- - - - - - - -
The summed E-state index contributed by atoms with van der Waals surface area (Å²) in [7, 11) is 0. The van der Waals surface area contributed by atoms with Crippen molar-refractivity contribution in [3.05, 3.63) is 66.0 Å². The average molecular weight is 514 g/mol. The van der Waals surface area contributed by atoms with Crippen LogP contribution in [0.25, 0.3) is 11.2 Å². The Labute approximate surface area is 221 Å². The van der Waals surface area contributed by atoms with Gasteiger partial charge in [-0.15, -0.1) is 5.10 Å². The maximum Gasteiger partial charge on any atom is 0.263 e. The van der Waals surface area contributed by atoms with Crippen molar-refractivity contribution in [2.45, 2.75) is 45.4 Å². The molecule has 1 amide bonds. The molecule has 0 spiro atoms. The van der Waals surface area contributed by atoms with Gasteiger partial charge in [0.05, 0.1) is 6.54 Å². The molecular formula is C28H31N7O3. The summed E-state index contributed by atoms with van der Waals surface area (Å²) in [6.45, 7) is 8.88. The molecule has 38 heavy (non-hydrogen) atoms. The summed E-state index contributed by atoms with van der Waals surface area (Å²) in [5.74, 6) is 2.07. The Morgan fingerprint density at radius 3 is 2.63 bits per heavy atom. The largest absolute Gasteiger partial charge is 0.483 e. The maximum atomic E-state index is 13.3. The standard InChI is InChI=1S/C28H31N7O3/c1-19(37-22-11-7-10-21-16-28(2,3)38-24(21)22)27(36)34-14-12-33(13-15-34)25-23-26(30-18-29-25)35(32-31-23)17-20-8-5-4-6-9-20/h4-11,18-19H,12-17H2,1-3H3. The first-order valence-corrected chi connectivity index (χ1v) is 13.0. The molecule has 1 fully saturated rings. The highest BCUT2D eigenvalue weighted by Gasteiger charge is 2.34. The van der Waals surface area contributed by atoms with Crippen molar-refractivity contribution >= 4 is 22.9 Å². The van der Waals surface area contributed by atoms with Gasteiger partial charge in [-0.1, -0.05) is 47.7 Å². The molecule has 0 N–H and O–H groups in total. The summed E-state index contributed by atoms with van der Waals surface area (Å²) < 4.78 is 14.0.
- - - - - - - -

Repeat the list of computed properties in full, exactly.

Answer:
The summed E-state index contributed by atoms with van der Waals surface area (Å²) in [7, 11) is 0. The van der Waals surface area contributed by atoms with Crippen molar-refractivity contribution in [3.05, 3.63) is 66.0 Å². The average molecular weight is 514 g/mol. The van der Waals surface area contributed by atoms with Crippen LogP contribution in [0.25, 0.3) is 11.2 Å². The Labute approximate surface area is 221 Å². The van der Waals surface area contributed by atoms with Gasteiger partial charge in [-0.15, -0.1) is 5.10 Å². The maximum Gasteiger partial charge on any atom is 0.263 e. The van der Waals surface area contributed by atoms with Crippen molar-refractivity contribution in [2.45, 2.75) is 45.4 Å². The molecule has 1 amide bonds. The molecule has 0 spiro atoms. The van der Waals surface area contributed by atoms with Gasteiger partial charge in [0.05, 0.1) is 6.54 Å². The molecular formula is C28H31N7O3. The summed E-state index contributed by atoms with van der Waals surface area (Å²) in [6.45, 7) is 8.88. The molecule has 38 heavy (non-hydrogen) atoms. The summed E-state index contributed by atoms with van der Waals surface area (Å²) in [5.74, 6) is 2.07. The Morgan fingerprint density at radius 3 is 2.63 bits per heavy atom. The largest absolute Gasteiger partial charge is 0.483 e. The maximum atomic E-state index is 13.3. The standard InChI is InChI=1S/C28H31N7O3/c1-19(37-22-11-7-10-21-16-28(2,3)38-24(21)22)27(36)34-14-12-33(13-15-34)25-23-26(30-18-29-25)35(32-31-23)17-20-8-5-4-6-9-20/h4-11,18-19H,12-17H2,1-3H3. The first-order valence-corrected chi connectivity index (χ1v) is 13.0. The molecule has 1 fully saturated rings. The highest BCUT2D eigenvalue weighted by Gasteiger charge is 2.34. The van der Waals surface area contributed by atoms with Crippen molar-refractivity contribution >= 4 is 22.9 Å². The van der Waals surface area contributed by atoms with Gasteiger partial charge in [-0.1, -0.05) is 47.7 Å². The molecule has 0 N–H and O–H groups in total. The summed E-state index contributed by atoms with van der Waals surface area (Å²) < 4.78 is 14.0.